The Galapagos proved such a fertile field laboratory for Darwin, as well as for the generations of scientists to follow, because all plant and animal life arrived by wind and current and evolved insulated from human incursion. In addition, as a result of the islands' isolation from each other, diverse species emerged.
At the same time, the lack of natural predators led to the animals' fearlessness.
By the time the park was established in 1959, however, predators introduced by humans were proliferating. A year later, conservation groups established the Charles Darwin Research Station on Santa Cruz to spearhead preservation and educational efforts and supervise scientific endeavors. And, on many fronts, progress has been made.
An effective breeding program has the giant tortoises multiplying again. Abundant colonies of sad-eyed fur seals frolic offshore.
Authorities have undertaken successful campaigns to eradicate hundreds of feral goats, which were introduced to serve as fresh meat but which also wiped out much of the native vegetation on some islands.
Rats, which attack penguin chicks and tortoise eggs and hatchlings, have nearly been eliminated on Pinzon Island. Wild dogs no longer threaten land iguana populations.
In 1986, the waters surrounding the islands were declared a Marine Resources Reserve. And last year, after an outcry by naturalists over the slaughter of sharks for their fins, primarily by Asian fishermen, a law was passed prohibiting shark and gill-net fishing.
Even the ferocious-looking white-tipped sharks have returned to the southern beach of Bartolome Island, where they glide 10 abreast in water so clear and shallow they can be seen from the shore. They had been scared away by people until swimming was prohibited.
In general, Galapagos wildlife is so benign to visitors, said guide Julian Echeverria, that "there's more danger of breaking a leg embarking from the dinghy than of being attacked by an animal."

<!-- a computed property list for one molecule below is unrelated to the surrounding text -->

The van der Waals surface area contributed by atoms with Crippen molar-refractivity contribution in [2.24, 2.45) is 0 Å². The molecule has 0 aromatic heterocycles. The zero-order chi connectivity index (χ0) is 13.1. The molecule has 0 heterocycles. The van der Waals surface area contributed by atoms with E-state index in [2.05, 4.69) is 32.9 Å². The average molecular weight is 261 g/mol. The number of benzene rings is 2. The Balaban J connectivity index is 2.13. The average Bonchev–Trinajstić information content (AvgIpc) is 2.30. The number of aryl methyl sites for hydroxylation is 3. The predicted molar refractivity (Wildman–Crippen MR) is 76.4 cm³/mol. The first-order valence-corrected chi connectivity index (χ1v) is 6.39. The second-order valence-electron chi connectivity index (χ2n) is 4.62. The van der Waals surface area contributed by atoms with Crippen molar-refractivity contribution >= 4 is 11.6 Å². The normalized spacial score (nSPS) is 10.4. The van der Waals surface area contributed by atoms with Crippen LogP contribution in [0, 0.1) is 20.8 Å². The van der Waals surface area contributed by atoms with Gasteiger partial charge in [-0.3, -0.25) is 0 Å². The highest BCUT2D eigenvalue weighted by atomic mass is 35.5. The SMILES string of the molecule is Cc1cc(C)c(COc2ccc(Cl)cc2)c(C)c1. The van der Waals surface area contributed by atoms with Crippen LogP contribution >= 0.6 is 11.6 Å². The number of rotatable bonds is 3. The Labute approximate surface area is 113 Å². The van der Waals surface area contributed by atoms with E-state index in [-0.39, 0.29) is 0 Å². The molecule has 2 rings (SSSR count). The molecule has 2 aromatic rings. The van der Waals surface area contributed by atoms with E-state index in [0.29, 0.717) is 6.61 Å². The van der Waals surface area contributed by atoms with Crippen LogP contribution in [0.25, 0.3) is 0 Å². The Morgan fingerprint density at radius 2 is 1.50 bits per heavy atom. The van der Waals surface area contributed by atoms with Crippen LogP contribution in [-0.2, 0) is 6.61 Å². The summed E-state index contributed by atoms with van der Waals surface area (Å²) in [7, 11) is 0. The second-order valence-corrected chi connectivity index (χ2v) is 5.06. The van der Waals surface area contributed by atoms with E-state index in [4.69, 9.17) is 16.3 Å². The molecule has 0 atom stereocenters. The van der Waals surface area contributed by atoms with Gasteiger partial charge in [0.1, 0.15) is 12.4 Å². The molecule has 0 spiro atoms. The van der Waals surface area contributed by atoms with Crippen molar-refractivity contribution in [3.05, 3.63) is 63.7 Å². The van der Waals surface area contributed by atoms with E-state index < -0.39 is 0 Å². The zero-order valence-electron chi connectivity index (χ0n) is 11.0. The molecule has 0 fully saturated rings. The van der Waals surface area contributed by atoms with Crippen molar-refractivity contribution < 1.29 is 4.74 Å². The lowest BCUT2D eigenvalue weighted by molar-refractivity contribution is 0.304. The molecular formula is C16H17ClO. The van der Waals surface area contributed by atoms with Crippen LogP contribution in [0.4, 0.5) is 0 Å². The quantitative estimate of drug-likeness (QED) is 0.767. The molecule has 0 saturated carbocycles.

Rather, it is the behavior of humans that concerns conservationists.
"Ten tourists, if they behave badly, could easily destroy the Galapagos," says the Wildlife Fund's Kramer, a former Darwin Foundation president, "whereas, 80,000 could be fine if they are well-managed."
Examples of such indiscretions abound. Only last August, in a bid to lure hammerhead sharks, one visitor threw out a fishing line, snaring a giant frigate bird with the hook and entangling another in the line.
Another tourist trampled on sea turtle nests along a secluded sandy beach. Others in his group frightened nearby animals by making loud noises and motioning with their hands.
A young sea lion on Seymour Island was found with a piece of twine around its neck--a plaything that could become a deadly noose. Even touching a young sea lion is taboo: It alters the pup's scent and could prompt its mother to reject it, resulting in its starvation.
But for the respectful nature enthusiast, the opportunity to view so many kinds of rare animals at such close range in such striking settings remains nothing short of remarkable.
"The tourists who come here now," quipped a tour boat purser, "they are all little Darwins."
On Hood Island, Ian Noble wanders along the rugged volcanic landscape surrounded by creatures he previously had only dreamed of. He had journeyed from Africa to the Amazon in search of unusual birds, but now he has entered an avian haven unlike any other.
Scores of blue-footed boobies--which, one writer quipped, prove that God has a sense of humor--whistle and honk in their seriocomic mating dance, high-stepping with their bright blue feet as though strutting with flippers. Colonies of snow-white masked boobies atop black lava cliffs peer at Noble like ornithological Zorros.
Rare waved albatrosses practice their courtship ritual--stretching their necks, opening their long beaks in a V to emit a high-pitched "whoo-oo," then ducking down to engage in an intense, clattering round of beak-jousting with their training mate.
And, all along the coastline, prehistoric-looking marine iguanas, miniature Godzillas, provide a creepy reptilian backdrop to the bird riot.
"I'd always heard that the Galapagos were a paradise for bird-watchers," Noble confides as he steps around boobies, booby nests and booby chicks along the rocky trail. "But I \o7 never \f7 expected anything like this."